hemp soap recipe

How to make hemp soap at home?

Soap may be a mundane and everyday item, but the process of making it is a chemistry lesson in and of itself.

Soap is a salt, or a compound formed by the reaction of an acid and an alkali. In soap-making, oil (fatty acid) provides one half of the reaction, and lye (a strong alkali) does the rest. The reaction between oil and lye is known as saponification, from sapo, the Latin for soap. There are many different oils used in soap-making, each with their own set of properties. Hemp oil is known for being intensively moisturizing, as well as having protective and regenerative properties.

Techniques for making homemade soap

There are various ways to make soap at home: the most common procedures are the cold process and the melt-and-pour method. Of the two, melt-and-pour is by far the simpler, as it involves using pre-bought soaps which are melted down, mixed with new oils and scents, and then poured into new molds to set once more.

However, pre-made hemp soaps are still hard to find, despite the proliferation of hemp skincare products in recent years. Therefore, methods which allow more flexibility with the choice of ingredients are more suited to making hemp soap, and this is where the cold process comes into its own.

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Care must be taken to ensure safety at all times

It is important to note that when following this recipe, some highly dangerous chemicals are needed, most notably lye (also known as caustic soda). It is vital that correct safety precautions are carried out, including use of gloves, goggles and long-sleeved clothing to avoid alkali burns. The work area must be clean and dry, and the equipment used must be made from ceramic, steel, or good-quality, heat-resistant plastic. All dangerous chemicals must be clearly labelled, and stored safely when not in use. Most of the necessary equipment can be found in the home or from the hardware store.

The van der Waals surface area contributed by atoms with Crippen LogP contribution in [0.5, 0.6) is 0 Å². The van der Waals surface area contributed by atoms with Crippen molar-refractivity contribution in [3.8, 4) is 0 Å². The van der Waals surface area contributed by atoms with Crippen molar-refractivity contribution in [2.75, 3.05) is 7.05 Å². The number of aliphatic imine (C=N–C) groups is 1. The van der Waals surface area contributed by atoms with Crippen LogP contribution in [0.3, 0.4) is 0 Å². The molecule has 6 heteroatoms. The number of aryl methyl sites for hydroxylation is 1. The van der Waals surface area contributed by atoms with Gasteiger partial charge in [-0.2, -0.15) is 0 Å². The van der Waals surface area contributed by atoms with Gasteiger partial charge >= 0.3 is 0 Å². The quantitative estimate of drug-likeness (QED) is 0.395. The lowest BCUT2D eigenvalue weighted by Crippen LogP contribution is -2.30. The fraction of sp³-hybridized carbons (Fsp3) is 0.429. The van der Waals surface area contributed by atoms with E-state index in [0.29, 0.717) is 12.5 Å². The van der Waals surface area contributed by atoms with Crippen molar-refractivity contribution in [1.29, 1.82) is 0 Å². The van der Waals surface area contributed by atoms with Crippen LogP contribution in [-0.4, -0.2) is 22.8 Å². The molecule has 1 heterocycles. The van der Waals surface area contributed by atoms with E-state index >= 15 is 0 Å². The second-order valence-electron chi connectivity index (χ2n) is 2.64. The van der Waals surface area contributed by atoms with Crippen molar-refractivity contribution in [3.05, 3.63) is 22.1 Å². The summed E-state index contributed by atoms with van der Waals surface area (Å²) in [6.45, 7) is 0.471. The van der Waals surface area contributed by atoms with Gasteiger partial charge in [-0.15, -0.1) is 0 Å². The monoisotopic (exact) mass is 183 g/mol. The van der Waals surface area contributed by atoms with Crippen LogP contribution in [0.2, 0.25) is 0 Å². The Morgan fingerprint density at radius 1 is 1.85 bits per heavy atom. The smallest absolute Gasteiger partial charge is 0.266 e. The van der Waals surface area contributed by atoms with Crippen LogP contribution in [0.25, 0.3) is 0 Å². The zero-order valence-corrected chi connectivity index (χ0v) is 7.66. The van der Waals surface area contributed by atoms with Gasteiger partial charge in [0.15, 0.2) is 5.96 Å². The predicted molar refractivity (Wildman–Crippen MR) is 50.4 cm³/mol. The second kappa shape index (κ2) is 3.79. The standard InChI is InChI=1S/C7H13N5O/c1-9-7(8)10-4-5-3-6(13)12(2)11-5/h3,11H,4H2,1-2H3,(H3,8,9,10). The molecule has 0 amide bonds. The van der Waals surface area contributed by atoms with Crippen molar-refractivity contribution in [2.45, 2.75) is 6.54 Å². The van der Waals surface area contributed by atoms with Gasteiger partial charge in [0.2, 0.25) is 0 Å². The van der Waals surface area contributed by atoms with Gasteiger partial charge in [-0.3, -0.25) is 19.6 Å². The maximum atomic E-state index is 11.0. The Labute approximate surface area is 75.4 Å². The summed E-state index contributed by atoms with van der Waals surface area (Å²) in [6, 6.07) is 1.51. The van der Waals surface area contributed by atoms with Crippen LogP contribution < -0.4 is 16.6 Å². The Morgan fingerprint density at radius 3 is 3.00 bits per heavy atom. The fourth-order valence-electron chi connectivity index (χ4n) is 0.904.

• Gloves, rubber or similar
  • Safety goggles
  • Kitchen scale (must be accurate)
  • Stove or other heat source
  • Large, non-stick cooking pot
  • 2/3 litre jug, pitcher or mixing bowl (x2)
  • 2/3 litre pitcher or beaker with tight-fitting lid
  • Long-handled spoon for stirring
  • Soap mould
  • Thermometer
  • Electric blender (handheld/stick)
  • Measuring spoons/cups
  • Small dishes or tubs to store ingredients
  • Whisks, spoons, spatulas, cloths, napkins

Always use stainless steel, ceramic or heat-resistant plastic for mixing chemicals. Once all equipment is checked and ready, and the work-space is clear, it is safe to begin working with the ingredients. Although known as the “cold” process, some stages of the recipe require use of a heat source, so the kitchen is the obvious location. This is what you will need:


  • Lye – NaOH (caustic soda) or KOH (potash – more commonly used for soft or liquid soaps)
  • Water (distilled is preferred)
  • Oils/fats (see below for more info)
  • Fragrances/essential oils
  • Dye, natural or synthetic

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Oil combinations and ratios

The choice of oil is the key to making a good-quality soap. Hard fats like tallow or palm oil provide a stable, long-lasting base for the soap, ensuring it sets correctly. Oils like castor or coconut oil are essential for lathering, and olive, sunflower and canola oil provide a softening and moisturizing effect. A fourth category of oils is informally known among soap-makers as super-moisturizing, or simply “luxury”. Hemp oil sits comfortably in this fourth category, due to its intensively softening and uniquely penetrative properties.

It is possible to make soap from just one or two oils, but experimenting with different ratios for various purposes is immensely rewarding. A ratio of 30% hard, 25% lathering, 35% moisturizing and 10% super-moisturizing oil is widely thought to be a sensible basis for a good-quality soap, although these percentages can be tweaked in numerous ways.

It is usually preferable to limit a heavy oil such as hemp to no more than 15%, due to the risk of greasiness and more rapid spoilage, although some recipes can work well with slightly higher ratios. An excellent resource on the properties of soap-making oils can be found here.